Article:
Tit. But what sayes Iupiter I aske thee? Clowne. Alas sir I know not Iupiter: I neuer dranke with him in all my life

Tit. Why villaine art not thou the Carrier? Clowne. I of my Pigions sir, nothing else

Tit. Why, did'st thou not come from heauen? Clowne. From heauen? Alas sir, I neuer came there, God forbid I should be so bold, to presse to heauen in my young dayes. Why I am going with my pigeons to the Tribunall Plebs, to take vp a matter of brawle, betwixt my Vncle, and one of the Emperialls men

Mar. Why sir, that is as fit as can be to serue for your Oration, and let him deliuer the Pigions to the Emperour from you

Tit. Tell mee, can you deliuer an Oration to the Emperour with a Grace? Clowne. Nay truely sir, I could neuer say grace in all my life

Tit. Sirrah come hither, make no more adoe, But giue your Pigeons to the Emperour, By me thou shalt haue Iustice at his hands. Hold, hold, meane while her's money for thy charges. Giue me pen and inke. Sirrah, can you with a Grace deliuer a Supplication? Clowne. I sir Titus. Then here is a Supplication for you, and when you come to him, at the first approach you must kneele, then kisse his foote, then deliuer vp your Pigeons, and then looke for your reward. Ile be at hand sir, see you do it brauely

Clowne. I warrant you sir, let me alone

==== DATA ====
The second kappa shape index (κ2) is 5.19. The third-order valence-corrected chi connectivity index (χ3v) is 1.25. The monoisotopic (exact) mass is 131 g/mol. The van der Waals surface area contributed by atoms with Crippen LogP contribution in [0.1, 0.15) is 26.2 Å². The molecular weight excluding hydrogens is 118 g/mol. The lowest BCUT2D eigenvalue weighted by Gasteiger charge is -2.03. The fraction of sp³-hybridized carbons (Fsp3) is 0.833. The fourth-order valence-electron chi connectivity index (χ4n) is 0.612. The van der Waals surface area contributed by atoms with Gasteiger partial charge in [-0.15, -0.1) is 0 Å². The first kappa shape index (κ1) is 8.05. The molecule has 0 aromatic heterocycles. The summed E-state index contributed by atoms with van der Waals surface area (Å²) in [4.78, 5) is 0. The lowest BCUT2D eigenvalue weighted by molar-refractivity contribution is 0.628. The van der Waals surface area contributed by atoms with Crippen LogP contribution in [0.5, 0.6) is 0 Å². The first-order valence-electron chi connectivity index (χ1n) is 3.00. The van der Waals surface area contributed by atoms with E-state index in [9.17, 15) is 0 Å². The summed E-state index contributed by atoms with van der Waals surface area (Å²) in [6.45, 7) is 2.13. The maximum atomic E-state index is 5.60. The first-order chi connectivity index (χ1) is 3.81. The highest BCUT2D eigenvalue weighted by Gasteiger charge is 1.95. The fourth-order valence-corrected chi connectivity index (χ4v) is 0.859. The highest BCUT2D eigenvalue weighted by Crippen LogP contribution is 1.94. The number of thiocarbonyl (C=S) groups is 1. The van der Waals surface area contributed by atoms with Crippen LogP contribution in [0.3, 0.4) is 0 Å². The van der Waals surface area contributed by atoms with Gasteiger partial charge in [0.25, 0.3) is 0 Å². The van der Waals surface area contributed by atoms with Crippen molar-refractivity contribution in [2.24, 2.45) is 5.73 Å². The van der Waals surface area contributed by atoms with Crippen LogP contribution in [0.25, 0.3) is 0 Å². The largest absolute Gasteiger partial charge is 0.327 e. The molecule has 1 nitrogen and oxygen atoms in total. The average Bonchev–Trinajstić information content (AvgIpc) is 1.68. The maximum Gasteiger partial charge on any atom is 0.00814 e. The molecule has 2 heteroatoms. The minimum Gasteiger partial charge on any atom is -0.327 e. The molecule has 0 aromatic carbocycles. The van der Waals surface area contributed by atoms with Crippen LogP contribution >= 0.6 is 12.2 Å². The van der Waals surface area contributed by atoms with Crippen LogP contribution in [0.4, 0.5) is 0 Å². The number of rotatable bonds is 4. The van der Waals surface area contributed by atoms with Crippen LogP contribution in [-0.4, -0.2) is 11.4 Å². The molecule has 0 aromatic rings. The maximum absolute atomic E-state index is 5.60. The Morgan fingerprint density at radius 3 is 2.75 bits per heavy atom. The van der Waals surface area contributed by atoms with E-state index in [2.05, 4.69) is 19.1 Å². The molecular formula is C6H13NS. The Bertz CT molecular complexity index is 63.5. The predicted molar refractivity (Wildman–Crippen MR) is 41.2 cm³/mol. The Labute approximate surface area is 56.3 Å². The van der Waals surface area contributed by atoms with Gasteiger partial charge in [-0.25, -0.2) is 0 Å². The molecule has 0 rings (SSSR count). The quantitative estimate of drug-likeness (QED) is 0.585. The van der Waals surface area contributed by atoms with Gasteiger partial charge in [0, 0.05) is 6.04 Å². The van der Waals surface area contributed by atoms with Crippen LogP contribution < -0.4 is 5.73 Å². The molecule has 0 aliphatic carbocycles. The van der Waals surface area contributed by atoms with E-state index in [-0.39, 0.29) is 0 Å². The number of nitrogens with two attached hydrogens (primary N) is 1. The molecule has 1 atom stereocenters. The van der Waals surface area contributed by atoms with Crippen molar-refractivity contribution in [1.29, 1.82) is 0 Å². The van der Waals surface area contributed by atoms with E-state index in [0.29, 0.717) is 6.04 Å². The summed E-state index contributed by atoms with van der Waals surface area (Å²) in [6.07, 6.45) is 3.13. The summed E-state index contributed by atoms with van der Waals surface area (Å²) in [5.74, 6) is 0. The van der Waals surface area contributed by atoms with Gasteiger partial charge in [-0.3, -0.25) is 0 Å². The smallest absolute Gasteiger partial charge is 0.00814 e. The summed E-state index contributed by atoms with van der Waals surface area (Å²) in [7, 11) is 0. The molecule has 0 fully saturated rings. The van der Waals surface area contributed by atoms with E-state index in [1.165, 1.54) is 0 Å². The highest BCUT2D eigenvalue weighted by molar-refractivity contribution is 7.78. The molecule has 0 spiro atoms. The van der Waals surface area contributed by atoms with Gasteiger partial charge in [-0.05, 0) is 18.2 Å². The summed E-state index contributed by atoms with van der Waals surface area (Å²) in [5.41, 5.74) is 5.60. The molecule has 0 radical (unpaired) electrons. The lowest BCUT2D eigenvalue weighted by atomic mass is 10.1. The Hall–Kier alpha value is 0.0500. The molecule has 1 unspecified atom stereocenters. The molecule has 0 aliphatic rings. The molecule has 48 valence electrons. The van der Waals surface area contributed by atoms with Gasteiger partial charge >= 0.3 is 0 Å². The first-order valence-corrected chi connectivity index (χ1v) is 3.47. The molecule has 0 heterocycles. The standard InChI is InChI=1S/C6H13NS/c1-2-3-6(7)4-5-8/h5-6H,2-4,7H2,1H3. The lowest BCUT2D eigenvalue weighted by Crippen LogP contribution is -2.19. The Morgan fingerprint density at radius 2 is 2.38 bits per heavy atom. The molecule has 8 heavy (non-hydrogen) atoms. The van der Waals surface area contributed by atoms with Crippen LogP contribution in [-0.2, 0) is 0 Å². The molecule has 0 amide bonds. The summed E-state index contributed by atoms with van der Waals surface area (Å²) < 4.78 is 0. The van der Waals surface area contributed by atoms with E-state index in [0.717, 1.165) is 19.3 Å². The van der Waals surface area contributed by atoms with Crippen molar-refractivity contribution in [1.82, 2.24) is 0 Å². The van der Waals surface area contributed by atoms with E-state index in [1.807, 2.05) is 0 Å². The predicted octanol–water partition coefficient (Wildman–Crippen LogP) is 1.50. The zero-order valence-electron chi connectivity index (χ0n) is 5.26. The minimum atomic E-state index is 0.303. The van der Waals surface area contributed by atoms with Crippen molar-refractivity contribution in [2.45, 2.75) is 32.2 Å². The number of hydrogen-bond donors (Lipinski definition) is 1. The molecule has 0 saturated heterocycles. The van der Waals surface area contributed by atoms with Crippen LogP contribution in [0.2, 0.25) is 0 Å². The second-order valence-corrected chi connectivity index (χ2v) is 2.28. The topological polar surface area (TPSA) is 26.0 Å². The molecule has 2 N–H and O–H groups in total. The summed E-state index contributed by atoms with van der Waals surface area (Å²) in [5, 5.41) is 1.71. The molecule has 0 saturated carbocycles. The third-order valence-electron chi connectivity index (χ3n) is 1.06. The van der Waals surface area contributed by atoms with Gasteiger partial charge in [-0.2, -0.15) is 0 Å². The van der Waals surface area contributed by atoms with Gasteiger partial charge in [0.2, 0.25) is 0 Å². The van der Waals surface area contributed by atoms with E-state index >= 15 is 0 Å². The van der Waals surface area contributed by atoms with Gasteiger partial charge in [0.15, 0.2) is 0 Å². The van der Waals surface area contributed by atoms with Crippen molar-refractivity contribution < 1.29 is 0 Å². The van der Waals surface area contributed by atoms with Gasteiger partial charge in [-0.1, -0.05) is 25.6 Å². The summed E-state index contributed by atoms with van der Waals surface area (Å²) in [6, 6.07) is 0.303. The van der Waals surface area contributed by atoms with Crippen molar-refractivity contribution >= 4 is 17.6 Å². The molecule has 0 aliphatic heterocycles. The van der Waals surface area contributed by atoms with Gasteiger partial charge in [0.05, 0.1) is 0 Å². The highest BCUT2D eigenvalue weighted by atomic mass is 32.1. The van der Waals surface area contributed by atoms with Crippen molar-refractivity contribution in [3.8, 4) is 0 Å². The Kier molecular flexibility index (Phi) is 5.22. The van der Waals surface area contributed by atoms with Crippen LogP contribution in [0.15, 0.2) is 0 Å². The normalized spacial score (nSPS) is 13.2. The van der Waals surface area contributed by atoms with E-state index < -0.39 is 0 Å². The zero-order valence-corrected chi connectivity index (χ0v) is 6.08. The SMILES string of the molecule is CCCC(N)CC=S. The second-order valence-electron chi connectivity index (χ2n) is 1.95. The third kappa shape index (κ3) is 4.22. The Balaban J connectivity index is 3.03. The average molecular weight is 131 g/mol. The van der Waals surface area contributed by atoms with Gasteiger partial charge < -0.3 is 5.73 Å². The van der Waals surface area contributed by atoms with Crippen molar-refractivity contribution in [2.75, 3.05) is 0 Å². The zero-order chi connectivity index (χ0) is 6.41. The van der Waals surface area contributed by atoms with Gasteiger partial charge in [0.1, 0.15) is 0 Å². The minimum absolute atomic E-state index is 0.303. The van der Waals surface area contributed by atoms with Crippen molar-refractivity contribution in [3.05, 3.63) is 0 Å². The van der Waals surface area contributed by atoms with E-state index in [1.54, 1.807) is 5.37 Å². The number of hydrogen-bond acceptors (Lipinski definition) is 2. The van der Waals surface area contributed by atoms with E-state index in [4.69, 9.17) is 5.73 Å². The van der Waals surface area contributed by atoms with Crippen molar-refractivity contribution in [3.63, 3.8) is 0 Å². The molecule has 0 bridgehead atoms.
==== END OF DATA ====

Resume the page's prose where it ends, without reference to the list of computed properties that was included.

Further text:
Tit. Sirrha hast thou a knife? Come let me see it. Heere Marcus, fold it in the Oration, For thou hast made it like an humble Suppliant: And when thou hast giuen it the Emperour, Knocke at my dore, and tell me what he sayes

Clowne. God be with you sir, I will. Enter.

Tit. Come Marcus let vs goe, Publius follow me.


Enter Emperour and Empresse, and her two sonnes, the Emperour brings the Arrowes in his hand that Titus shot at him.

Satur. Why Lords, What wrongs are these? was euer seene An Emperour in Rome thus ouerborne, Troubled, Confronted thus, and for the extent Of egall iustice, vs'd in such contempt? My Lords, you know the mightfull Gods, (How euer these disturbers of our peace Buz in the peoples eares) there nought hath past, But euen with law against the willfull Sonnes Of old Andronicus. And what and if His sorrowes haue so ouerwhelm'd his wits, Shall we be thus afflicted in his wreakes, His fits, his frenzie, and his bitternesse? And now he writes to heauen for his redresse. See, heeres to Ioue, and this to Mercury, This to Apollo, this to the God of warre: Sweet scrowles to flie about the streets of Rome: What's this but Libelling against the Senate, And blazoning our Iniustice euery where? A goodly humour, is it not my Lords? As who would say, in Rome no Iustice were. But if I liue, his fained extasies Shall be no shelter to these outrages: But he and his shall know, that Iustice liues In Saturninus health; whom if he sleepe, Hee'l so awake, as he in fury shall Cut off the proud'st Conspirator that liues

Tamo. My gracious Lord, my louely Saturnine, Lord of my life, Commander of my thoughts, Calme thee, and beare the faults of Titus age, Th' effects of sorrow for his valiant Sonnes, Whose losse hath pier'st him deepe, and scar'd his heart; And rather comfort his distressed plight, Then prosecute the meanest or the best For these contempts. Why thus it shall become High witted Tamora to glose with all:


But Titus, I haue touch'd thee to the quicke, Thy life blood out: If Aaron now be wise, Then is all safe, the Anchor's in the Port. Enter Clowne.

William Shakespeare
Classic Literature Library

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